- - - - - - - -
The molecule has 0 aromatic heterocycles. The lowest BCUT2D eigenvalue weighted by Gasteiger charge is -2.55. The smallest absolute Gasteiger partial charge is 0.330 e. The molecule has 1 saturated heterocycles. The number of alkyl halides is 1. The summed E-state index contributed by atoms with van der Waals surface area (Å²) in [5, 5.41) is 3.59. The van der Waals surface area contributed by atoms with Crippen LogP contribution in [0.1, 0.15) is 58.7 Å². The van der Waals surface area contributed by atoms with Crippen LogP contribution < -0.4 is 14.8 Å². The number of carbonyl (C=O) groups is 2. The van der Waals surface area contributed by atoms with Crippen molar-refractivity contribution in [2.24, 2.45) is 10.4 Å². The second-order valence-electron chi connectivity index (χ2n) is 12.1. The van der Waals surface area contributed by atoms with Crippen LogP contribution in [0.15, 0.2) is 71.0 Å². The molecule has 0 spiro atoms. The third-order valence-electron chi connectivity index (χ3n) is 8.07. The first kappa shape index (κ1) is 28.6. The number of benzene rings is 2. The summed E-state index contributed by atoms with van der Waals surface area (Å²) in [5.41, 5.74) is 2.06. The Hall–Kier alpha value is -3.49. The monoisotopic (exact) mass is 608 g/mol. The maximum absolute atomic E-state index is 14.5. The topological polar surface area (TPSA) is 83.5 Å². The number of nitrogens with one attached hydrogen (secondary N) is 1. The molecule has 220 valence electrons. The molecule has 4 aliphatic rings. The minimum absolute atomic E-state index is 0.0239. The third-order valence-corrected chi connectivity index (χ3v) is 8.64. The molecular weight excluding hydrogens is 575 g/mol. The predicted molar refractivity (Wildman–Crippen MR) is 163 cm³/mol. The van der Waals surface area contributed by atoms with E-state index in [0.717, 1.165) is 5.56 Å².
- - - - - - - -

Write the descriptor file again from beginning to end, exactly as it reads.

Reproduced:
The molecule has 0 aromatic heterocycles. The lowest BCUT2D eigenvalue weighted by Gasteiger charge is -2.55. The smallest absolute Gasteiger partial charge is 0.330 e. The molecule has 1 saturated heterocycles. The number of alkyl halides is 1. The summed E-state index contributed by atoms with van der Waals surface area (Å²) in [5, 5.41) is 3.59. The van der Waals surface area contributed by atoms with Crippen LogP contribution in [0.1, 0.15) is 58.7 Å². The van der Waals surface area contributed by atoms with Crippen LogP contribution < -0.4 is 14.8 Å². The number of carbonyl (C=O) groups is 2. The van der Waals surface area contributed by atoms with Crippen molar-refractivity contribution in [2.24, 2.45) is 10.4 Å². The second-order valence-electron chi connectivity index (χ2n) is 12.1. The van der Waals surface area contributed by atoms with Crippen LogP contribution in [0.15, 0.2) is 71.0 Å². The molecule has 0 spiro atoms. The third-order valence-electron chi connectivity index (χ3n) is 8.07. The first kappa shape index (κ1) is 28.6. The number of benzene rings is 2. The summed E-state index contributed by atoms with van der Waals surface area (Å²) in [5.41, 5.74) is 2.06. The Hall–Kier alpha value is -3.49. The monoisotopic (exact) mass is 608 g/mol. The maximum absolute atomic E-state index is 14.5. The topological polar surface area (TPSA) is 83.5 Å². The number of nitrogens with one attached hydrogen (secondary N) is 1. The molecule has 220 valence electrons. The molecule has 4 aliphatic rings. The minimum absolute atomic E-state index is 0.0239. The third-order valence-corrected chi connectivity index (χ3v) is 8.64. The molecular weight excluding hydrogens is 575 g/mol. The predicted molar refractivity (Wildman–Crippen MR) is 163 cm³/mol. The van der Waals surface area contributed by atoms with E-state index in [0.717, 1.165) is 5.56 Å².